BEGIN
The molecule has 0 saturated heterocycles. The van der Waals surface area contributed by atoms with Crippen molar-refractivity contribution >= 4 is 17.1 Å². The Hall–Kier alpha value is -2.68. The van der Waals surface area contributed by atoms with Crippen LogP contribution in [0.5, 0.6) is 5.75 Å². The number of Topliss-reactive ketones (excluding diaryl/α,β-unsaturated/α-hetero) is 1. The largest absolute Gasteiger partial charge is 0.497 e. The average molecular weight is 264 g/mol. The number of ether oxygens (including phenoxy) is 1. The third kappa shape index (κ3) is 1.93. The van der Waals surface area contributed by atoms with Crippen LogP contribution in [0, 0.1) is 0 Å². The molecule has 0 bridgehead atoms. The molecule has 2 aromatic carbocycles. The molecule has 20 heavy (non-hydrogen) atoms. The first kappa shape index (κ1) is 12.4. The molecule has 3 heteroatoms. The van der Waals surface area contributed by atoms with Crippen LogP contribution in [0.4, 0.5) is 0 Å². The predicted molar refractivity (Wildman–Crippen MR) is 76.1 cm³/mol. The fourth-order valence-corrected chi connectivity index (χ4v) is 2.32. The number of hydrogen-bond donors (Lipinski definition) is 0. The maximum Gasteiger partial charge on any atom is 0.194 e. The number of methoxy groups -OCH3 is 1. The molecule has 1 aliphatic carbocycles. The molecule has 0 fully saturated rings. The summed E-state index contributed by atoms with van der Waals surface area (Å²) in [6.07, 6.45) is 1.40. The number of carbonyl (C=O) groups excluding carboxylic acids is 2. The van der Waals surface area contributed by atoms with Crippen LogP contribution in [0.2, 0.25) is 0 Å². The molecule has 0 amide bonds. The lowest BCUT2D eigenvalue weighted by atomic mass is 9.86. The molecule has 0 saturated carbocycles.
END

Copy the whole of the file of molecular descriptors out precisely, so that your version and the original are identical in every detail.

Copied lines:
The molecule has 0 saturated heterocycles. The van der Waals surface area contributed by atoms with Crippen molar-refractivity contribution >= 4 is 17.1 Å². The Hall–Kier alpha value is -2.68. The van der Waals surface area contributed by atoms with Crippen LogP contribution in [0.5, 0.6) is 5.75 Å². The number of Topliss-reactive ketones (excluding diaryl/α,β-unsaturated/α-hetero) is 1. The largest absolute Gasteiger partial charge is 0.497 e. The average molecular weight is 264 g/mol. The number of ether oxygens (including phenoxy) is 1. The third kappa shape index (κ3) is 1.93. The van der Waals surface area contributed by atoms with Crippen LogP contribution in [0, 0.1) is 0 Å². The molecule has 0 bridgehead atoms. The molecule has 2 aromatic carbocycles. The molecule has 20 heavy (non-hydrogen) atoms. The first kappa shape index (κ1) is 12.4. The molecule has 3 heteroatoms. The van der Waals surface area contributed by atoms with Crippen LogP contribution in [0.4, 0.5) is 0 Å². The predicted molar refractivity (Wildman–Crippen MR) is 76.1 cm³/mol. The fourth-order valence-corrected chi connectivity index (χ4v) is 2.32. The number of hydrogen-bond donors (Lipinski definition) is 0. The maximum Gasteiger partial charge on any atom is 0.194 e. The number of methoxy groups -OCH3 is 1. The molecule has 1 aliphatic carbocycles. The molecule has 0 fully saturated rings. The summed E-state index contributed by atoms with van der Waals surface area (Å²) in [6.07, 6.45) is 1.40. The number of carbonyl (C=O) groups excluding carboxylic acids is 2. The van der Waals surface area contributed by atoms with Crippen LogP contribution in [0.2, 0.25) is 0 Å². The molecule has 0 amide bonds. The lowest BCUT2D eigenvalue weighted by atomic mass is 9.86. The molecule has 0 saturated carbocycles.